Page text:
I have a problem with Judaeo-Christian and Muslim tradition at a more fundamental level. They are both founded on the pronouncements and teachings of Abraham, Moses and Muhammad, each of whom announced and acted on visions, voices and commands from God that in today's world would be diagnostic of schizophrenia. Prophets on dais in the public square announcing divine judgment is at hand can be found even today. Prophesies of Judgment Day are nothing more than momma saying "You wait 'til your father gets home, there's going to be Hell to pay!", to her disobedient children.

186
Politics / Re: The Zimmerman Trial... Possible Race Riots?
« on: January 10, 2015, 08:48:17 AM »
I don't think there was any doubt Zimmerman was an asshole with a gun and a wanna-be cop just looking for a confrontation. Calling him a neighborhood watch vigilante was saying it nicely. In neighborhood watch classes they teach "observe and report" not "confront and shoot".

Hopefully the judge will confiscate his gun, revoke any permits to carry and slap him with a permanent injunction against firearms. The cops are already watching him, I'm sure and each jurisdiction notifies the others when he moves.

The guy's life is totally screwed, he's unemployable and he may as well crawl into a hole somewhere.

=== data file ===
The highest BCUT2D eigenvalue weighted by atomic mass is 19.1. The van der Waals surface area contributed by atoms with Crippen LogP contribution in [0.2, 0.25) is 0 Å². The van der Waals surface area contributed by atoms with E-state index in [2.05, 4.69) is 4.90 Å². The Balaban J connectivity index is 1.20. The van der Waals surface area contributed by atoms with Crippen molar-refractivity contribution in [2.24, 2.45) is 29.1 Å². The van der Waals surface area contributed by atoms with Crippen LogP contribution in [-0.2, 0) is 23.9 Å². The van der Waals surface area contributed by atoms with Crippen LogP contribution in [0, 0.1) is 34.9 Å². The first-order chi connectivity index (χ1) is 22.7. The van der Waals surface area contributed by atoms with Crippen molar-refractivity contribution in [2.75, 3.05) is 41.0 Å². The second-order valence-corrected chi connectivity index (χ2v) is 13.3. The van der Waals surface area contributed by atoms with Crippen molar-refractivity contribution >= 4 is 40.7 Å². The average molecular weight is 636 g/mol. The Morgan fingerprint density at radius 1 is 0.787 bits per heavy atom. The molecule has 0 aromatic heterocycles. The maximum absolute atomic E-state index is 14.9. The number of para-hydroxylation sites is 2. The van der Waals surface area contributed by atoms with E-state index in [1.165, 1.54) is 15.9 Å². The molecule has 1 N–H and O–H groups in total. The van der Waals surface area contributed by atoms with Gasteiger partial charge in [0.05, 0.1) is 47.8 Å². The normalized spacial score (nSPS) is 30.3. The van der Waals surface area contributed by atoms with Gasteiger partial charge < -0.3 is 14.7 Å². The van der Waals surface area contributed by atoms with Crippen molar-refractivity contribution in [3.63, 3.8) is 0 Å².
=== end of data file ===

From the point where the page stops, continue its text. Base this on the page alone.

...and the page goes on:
187
Politics / Re: another terrorist attack
« on: January 09, 2015, 11:34:25 PM »
it quite natural to have some really angered sentiments on what these Islamist terrorists actions. What is bothering me is on how easy the muslims would dissociate themselves on the Islamists who did the killings.

Of course there are good and bad muslims just like Christian, but if someone would take a closer look, it seems overwhelmingly Islam as a religion produced more barbaric killings than any other religion.

Oh, I don't think Islam is unique in its barbaric punishments for perceived crimes against the religion. The Inquisition came up with some unique torture devices for extracting confessions from heretics and they also came up with burning at the stake for executions.

The Romans had the Colosseum where animals did the executing unless they had their victims tied to stakes and then hacked to bits with a sword or axe.

The English had quartering, the process of pulling the limbs off the convicted prisoner by four horses.

The English method for executions in Henry VIII's time was beheading with a sword. This method was very poor at getting the head chopped off on the first blow. They often missed the neck and hit the side of the head or higher on the cranium. The victim had to be kneeling. This meant the executioners had to prop the victim back up for a do-over. (Real-life sword decapitation isn't like "Highlander" where a single blow can instantly swipe off a head.) This often meant the condemned was still alive for repeated blows to chop off their head. Henry VIII sent his wives to that kind of death. If anyone thinks this wasn't motivated by religion, I remind you Henry created his own church and appointed himself its head just so he could divorce his wives any time he wanted.